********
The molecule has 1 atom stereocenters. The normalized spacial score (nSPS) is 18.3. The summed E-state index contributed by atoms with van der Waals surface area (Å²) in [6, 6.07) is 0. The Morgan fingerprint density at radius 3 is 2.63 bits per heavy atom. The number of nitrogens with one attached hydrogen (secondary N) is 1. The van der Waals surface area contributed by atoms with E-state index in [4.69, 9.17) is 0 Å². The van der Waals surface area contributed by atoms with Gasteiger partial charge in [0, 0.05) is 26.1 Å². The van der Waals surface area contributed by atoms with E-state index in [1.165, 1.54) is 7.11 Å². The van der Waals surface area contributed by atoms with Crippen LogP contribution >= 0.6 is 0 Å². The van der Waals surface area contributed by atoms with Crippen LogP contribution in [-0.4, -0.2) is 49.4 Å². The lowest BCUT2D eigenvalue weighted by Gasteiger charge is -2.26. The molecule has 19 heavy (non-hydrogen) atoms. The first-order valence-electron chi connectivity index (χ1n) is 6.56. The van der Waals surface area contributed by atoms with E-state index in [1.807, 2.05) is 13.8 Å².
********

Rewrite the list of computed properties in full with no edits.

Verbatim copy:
The molecule has 1 atom stereocenters. The normalized spacial score (nSPS) is 18.3. The summed E-state index contributed by atoms with van der Waals surface area (Å²) in [6, 6.07) is 0. The Morgan fingerprint density at radius 3 is 2.63 bits per heavy atom. The number of nitrogens with one attached hydrogen (secondary N) is 1. The van der Waals surface area contributed by atoms with E-state index in [4.69, 9.17) is 0 Å². The van der Waals surface area contributed by atoms with Gasteiger partial charge in [0, 0.05) is 26.1 Å². The van der Waals surface area contributed by atoms with E-state index in [1.165, 1.54) is 7.11 Å². The van der Waals surface area contributed by atoms with Crippen LogP contribution >= 0.6 is 0 Å². The van der Waals surface area contributed by atoms with Crippen LogP contribution in [-0.4, -0.2) is 49.4 Å². The lowest BCUT2D eigenvalue weighted by Gasteiger charge is -2.26. The molecule has 19 heavy (non-hydrogen) atoms. The first-order valence-electron chi connectivity index (χ1n) is 6.56. The van der Waals surface area contributed by atoms with E-state index in [1.807, 2.05) is 13.8 Å².